It is difficult to find someone who has not heard of Jack the Ripper, however far fewer people have heard of Mary Ann (Polly) Nichols, Annie Chapman, Elizabeth Stride, Catherine (Kate) Eddowes and Mary Jane (Marie Jeanette) Kelly. These are the names of the five canonical victims of Jack the Ripper, and The Five is their history.
Historian Rubenhold managed to work out something that has bypassed most of us and that is how little is known about the women murdered by the infamous Jack the Ripper. But not only that, how little time and thought has even gone into understanding the lives of these women. History has known them only for their deaths. This book sets out to shine a light on their life stories and restore their dignity. Rubenhold does a remarkably good job at achieving this.
The book is broken down into five key sections; giving space to investigate the life of each of the five. Aside from being an interesting micro history of each person, the book also tackles the ‘fact’ that they were all prostitutes. This was effectively decided upon in 1888 when the newspapers latched on to the more ‘salacious’ details of their lives in order to shift papers. At the time the lines between sex work, coupling up for preservation, and full – time prostitution were so blurred as to be invisible. This was compounded by the fact that homeless women were looked down upon and assumed to be ‘fallen’ or ‘broken’ in some way. In 1887 the Metropolitan police force had been embarrassed when mistakenly arresting a woman for being a prostitute.
“Sir Charles Warrens order of the 19th July 1887 was issued in an attempt to make an official clarification on how the police were to formally define a prostitute. It was stated that “the police constable should not assume that any particular woman is a common prostitute and that the police were not justified in calling any woman a common prostitute unless she so describes herself, or has been convicted as such”.”
I found Kate and Marie Jeanette particularly compelling. Partly because Kate comes from the midlands like I do but also because of her restlessness and desire not to fall into the inevitable path of constant work, childbirth, lack of money and eventually death. She met Tom Conway; soldier, raconteur, chap book writer and seller, and he offered the promise of a different life. They travelled together selling chap books and making up their own songs and stories. Eventually however they fell into poverty and their partnership became strained under the weight of providing for their children, her alcoholism and his violence. It is remarkable how much about her life can be established from surviving records. It is often thought that as most people did not leave behind written sources that little can be known about them, however Rubenhold’s forensic research has given us the bones of Kate’s life that can then be shaded in by what else is known about the lives of women at the time.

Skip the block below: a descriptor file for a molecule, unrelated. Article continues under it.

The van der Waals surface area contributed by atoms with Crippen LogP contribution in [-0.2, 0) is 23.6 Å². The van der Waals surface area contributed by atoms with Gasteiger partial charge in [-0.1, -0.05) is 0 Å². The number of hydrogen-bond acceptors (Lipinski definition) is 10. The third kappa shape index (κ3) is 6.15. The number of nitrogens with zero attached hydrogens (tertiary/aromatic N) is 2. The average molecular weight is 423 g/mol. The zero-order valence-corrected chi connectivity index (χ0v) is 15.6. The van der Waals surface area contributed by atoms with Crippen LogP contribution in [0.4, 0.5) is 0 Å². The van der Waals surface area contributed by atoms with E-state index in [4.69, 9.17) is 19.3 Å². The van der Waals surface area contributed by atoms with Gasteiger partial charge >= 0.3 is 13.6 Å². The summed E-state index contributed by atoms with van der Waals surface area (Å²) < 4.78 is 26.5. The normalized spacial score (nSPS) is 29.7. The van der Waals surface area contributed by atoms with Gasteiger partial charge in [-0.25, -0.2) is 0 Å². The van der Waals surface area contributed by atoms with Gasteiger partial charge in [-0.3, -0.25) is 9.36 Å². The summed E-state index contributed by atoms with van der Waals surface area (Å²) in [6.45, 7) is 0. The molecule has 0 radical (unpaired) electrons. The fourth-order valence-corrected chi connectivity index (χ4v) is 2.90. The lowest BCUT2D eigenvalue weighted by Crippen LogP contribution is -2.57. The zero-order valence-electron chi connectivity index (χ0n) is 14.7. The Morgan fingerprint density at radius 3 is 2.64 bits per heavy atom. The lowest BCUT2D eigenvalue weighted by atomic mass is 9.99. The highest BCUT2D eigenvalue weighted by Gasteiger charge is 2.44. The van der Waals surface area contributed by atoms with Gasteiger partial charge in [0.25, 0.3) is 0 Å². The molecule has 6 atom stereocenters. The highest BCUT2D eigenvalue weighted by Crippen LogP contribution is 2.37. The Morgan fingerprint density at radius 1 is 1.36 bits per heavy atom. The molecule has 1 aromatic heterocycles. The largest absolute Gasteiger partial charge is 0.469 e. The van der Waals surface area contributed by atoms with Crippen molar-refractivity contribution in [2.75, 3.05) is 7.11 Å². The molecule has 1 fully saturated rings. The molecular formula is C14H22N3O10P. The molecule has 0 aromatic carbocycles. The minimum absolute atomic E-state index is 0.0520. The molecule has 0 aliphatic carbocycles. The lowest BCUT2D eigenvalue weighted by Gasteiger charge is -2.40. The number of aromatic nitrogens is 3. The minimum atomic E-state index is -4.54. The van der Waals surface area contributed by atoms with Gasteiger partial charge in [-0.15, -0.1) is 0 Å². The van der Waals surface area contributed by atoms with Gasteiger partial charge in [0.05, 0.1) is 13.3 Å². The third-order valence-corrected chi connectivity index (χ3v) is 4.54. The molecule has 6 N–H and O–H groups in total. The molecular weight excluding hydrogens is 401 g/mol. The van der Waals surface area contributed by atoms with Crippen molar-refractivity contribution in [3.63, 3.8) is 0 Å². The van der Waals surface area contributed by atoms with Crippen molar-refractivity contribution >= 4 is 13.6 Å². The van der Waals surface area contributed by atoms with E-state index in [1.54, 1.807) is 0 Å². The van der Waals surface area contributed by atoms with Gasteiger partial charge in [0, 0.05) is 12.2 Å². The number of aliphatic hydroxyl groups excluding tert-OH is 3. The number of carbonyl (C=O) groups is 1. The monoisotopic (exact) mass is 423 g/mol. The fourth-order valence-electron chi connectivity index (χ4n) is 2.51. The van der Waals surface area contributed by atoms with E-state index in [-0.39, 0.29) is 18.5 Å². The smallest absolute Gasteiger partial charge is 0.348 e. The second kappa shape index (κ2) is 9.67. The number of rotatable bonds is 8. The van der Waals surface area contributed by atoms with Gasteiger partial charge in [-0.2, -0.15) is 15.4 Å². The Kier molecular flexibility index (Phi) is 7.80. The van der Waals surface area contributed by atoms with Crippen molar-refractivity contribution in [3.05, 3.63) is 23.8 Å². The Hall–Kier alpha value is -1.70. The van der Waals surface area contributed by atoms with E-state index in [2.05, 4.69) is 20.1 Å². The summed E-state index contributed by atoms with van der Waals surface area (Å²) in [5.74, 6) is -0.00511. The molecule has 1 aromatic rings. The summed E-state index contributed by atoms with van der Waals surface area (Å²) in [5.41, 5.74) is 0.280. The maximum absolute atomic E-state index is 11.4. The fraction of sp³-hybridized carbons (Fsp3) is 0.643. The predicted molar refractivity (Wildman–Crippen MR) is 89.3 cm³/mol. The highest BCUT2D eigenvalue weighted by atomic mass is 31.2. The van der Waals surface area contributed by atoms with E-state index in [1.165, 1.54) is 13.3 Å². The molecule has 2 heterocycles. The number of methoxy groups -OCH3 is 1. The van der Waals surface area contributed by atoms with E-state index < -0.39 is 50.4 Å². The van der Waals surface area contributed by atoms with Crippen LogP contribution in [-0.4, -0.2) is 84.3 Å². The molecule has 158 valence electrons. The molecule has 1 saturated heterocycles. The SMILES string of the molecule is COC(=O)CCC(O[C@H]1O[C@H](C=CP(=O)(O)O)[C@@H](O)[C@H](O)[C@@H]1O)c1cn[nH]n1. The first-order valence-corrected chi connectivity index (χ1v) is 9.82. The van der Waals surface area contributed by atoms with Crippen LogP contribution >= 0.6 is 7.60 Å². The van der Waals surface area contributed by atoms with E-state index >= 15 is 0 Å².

Marie Jeanette is the one who the least is known about. At some point in her life she decided to separate herself from the place she came from and forged herself anew in London where she became a sex worker. She told some that she was from Ireland and others that she was from Wales. Her accents, interests, mannerisms and so on suggest that she had a better off start in life than most of her compatriots, so it is not surprising that she wished to keep her past to herself. Only 25 when she died, she had worked in a high – class brothel before being trafficked to the continent. She escaped and found her way back to London where she began working in Whitechapel. It would be fascinating to know more about her but after so many years it is doubtful whether more will be known than in presented here. The Five details all we know and we now have a good source for information about her life, rather than just her death.
The Five made a splash upon publication. Largely because it’s emergence suddenly made it clear how much of Ripper mythology has bypassed the actual lives of the women, but also because so many ‘ripperologists’ became so angry with Rubenhold and the media surrounding the books publication. Although the lives of the women have been written about before, The Five offers the most clear and extensive history to date that focuses on their actual lives rather than how their lives led them to their ultimate fate. It is excellently and diligently researched. This leaves one again wishing that there is a way to access the references with audiobooks. This is a book that is suitable for the historian and casual reader (or listener) alike. One other highlight is the insight it gives into the social conditions of late nineteenth century Whitechapel; a warren of tiny alleyways, cramped, dilapidated accommodation, often the last chance saloon for the down and out, full of alcoholism, darkness and also teeming with life. The Five was recommended to me by a friend and I have no hesitation in recommending it to others.
Fresh, focused and full of information and detail The Five is an important, vital and engaging history read.
Hallie Rubenhold The Five: The Untold Lives of the Women Killed by Jack the Ripper